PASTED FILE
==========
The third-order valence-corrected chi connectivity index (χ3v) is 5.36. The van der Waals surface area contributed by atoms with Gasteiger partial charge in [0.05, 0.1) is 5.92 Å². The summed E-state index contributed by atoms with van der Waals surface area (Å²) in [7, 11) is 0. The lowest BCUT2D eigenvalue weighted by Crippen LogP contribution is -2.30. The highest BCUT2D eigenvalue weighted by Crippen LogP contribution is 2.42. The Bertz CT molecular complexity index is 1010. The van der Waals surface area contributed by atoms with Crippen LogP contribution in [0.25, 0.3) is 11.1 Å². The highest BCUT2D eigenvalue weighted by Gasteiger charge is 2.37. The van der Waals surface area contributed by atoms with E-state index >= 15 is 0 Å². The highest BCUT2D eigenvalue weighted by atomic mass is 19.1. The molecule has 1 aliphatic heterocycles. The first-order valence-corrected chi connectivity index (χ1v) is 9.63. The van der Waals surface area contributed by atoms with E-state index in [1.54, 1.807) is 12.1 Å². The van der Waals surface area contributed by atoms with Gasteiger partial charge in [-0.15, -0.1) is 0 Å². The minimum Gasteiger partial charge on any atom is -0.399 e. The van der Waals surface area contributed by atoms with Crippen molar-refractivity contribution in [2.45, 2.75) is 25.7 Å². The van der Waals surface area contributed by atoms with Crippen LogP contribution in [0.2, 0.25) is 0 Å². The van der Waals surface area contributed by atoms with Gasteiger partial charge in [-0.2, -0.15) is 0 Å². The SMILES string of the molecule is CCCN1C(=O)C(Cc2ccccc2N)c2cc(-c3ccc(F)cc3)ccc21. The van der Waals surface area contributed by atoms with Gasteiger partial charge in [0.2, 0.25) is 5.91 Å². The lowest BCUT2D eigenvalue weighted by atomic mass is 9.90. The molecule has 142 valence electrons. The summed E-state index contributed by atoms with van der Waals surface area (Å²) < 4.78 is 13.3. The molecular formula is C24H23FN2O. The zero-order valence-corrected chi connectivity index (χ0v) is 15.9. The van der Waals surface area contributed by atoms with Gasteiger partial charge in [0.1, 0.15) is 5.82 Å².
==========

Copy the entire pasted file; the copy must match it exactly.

The third-order valence-corrected chi connectivity index (χ3v) is 5.36. The van der Waals surface area contributed by atoms with Gasteiger partial charge in [0.05, 0.1) is 5.92 Å². The summed E-state index contributed by atoms with van der Waals surface area (Å²) in [7, 11) is 0. The lowest BCUT2D eigenvalue weighted by Crippen LogP contribution is -2.30. The highest BCUT2D eigenvalue weighted by Crippen LogP contribution is 2.42. The Bertz CT molecular complexity index is 1010. The van der Waals surface area contributed by atoms with Crippen LogP contribution in [0.25, 0.3) is 11.1 Å². The highest BCUT2D eigenvalue weighted by Gasteiger charge is 2.37. The van der Waals surface area contributed by atoms with E-state index >= 15 is 0 Å². The highest BCUT2D eigenvalue weighted by atomic mass is 19.1. The molecule has 1 aliphatic heterocycles. The first-order valence-corrected chi connectivity index (χ1v) is 9.63. The van der Waals surface area contributed by atoms with E-state index in [1.54, 1.807) is 12.1 Å². The van der Waals surface area contributed by atoms with Gasteiger partial charge in [-0.15, -0.1) is 0 Å². The minimum Gasteiger partial charge on any atom is -0.399 e. The van der Waals surface area contributed by atoms with Crippen molar-refractivity contribution in [2.45, 2.75) is 25.7 Å². The van der Waals surface area contributed by atoms with Crippen LogP contribution in [0.2, 0.25) is 0 Å². The van der Waals surface area contributed by atoms with Gasteiger partial charge in [-0.2, -0.15) is 0 Å². The SMILES string of the molecule is CCCN1C(=O)C(Cc2ccccc2N)c2cc(-c3ccc(F)cc3)ccc21. The van der Waals surface area contributed by atoms with Gasteiger partial charge in [0.2, 0.25) is 5.91 Å². The lowest BCUT2D eigenvalue weighted by atomic mass is 9.90. The molecule has 142 valence electrons. The summed E-state index contributed by atoms with van der Waals surface area (Å²) < 4.78 is 13.3. The molecular formula is C24H23FN2O. The zero-order valence-corrected chi connectivity index (χ0v) is 15.9. The van der Waals surface area contributed by atoms with Gasteiger partial charge in [0.1, 0.15) is 5.82 Å².